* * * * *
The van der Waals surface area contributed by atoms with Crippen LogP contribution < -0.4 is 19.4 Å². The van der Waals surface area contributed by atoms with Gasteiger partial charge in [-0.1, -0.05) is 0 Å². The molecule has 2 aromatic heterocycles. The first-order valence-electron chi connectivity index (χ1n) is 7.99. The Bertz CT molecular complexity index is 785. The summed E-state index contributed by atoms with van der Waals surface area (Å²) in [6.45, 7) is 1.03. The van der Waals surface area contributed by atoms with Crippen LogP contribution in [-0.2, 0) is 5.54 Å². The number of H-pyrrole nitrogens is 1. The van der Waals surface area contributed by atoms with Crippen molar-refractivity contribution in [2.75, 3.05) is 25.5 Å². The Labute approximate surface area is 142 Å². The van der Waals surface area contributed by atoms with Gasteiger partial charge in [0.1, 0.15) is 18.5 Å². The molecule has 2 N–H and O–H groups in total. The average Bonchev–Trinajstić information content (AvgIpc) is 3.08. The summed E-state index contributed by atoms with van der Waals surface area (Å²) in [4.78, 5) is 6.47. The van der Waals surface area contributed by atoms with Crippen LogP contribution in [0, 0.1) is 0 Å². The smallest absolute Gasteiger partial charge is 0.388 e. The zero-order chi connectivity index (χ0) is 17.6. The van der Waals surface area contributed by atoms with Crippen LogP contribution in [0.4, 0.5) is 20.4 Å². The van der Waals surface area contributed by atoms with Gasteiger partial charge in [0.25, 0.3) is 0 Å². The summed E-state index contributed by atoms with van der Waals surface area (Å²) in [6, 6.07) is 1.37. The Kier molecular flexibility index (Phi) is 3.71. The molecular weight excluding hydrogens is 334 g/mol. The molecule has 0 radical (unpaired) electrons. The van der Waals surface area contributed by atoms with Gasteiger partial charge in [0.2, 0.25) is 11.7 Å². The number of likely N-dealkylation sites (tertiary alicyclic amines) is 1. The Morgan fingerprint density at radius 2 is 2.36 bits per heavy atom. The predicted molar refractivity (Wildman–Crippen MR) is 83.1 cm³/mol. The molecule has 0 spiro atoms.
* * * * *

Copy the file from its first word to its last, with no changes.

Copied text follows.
The van der Waals surface area contributed by atoms with Crippen LogP contribution < -0.4 is 19.4 Å². The van der Waals surface area contributed by atoms with Gasteiger partial charge in [-0.1, -0.05) is 0 Å². The molecule has 2 aromatic heterocycles. The first-order valence-electron chi connectivity index (χ1n) is 7.99. The Bertz CT molecular complexity index is 785. The summed E-state index contributed by atoms with van der Waals surface area (Å²) in [6.45, 7) is 1.03. The van der Waals surface area contributed by atoms with Crippen LogP contribution in [-0.2, 0) is 5.54 Å². The number of H-pyrrole nitrogens is 1. The van der Waals surface area contributed by atoms with Crippen molar-refractivity contribution in [2.75, 3.05) is 25.5 Å². The Labute approximate surface area is 142 Å². The van der Waals surface area contributed by atoms with Gasteiger partial charge in [0.1, 0.15) is 18.5 Å². The molecule has 2 N–H and O–H groups in total. The average Bonchev–Trinajstić information content (AvgIpc) is 3.08. The summed E-state index contributed by atoms with van der Waals surface area (Å²) in [4.78, 5) is 6.47. The van der Waals surface area contributed by atoms with Crippen LogP contribution in [0, 0.1) is 0 Å². The smallest absolute Gasteiger partial charge is 0.388 e. The zero-order chi connectivity index (χ0) is 17.6. The van der Waals surface area contributed by atoms with Crippen LogP contribution in [0.4, 0.5) is 20.4 Å². The van der Waals surface area contributed by atoms with Gasteiger partial charge in [0.25, 0.3) is 0 Å². The summed E-state index contributed by atoms with van der Waals surface area (Å²) in [6, 6.07) is 1.37. The Kier molecular flexibility index (Phi) is 3.71. The molecular weight excluding hydrogens is 334 g/mol. The molecule has 0 radical (unpaired) electrons. The van der Waals surface area contributed by atoms with Gasteiger partial charge in [0.2, 0.25) is 11.7 Å². The number of likely N-dealkylation sites (tertiary alicyclic amines) is 1. The Morgan fingerprint density at radius 2 is 2.36 bits per heavy atom. The predicted molar refractivity (Wildman–Crippen MR) is 83.1 cm³/mol. The molecule has 0 spiro atoms.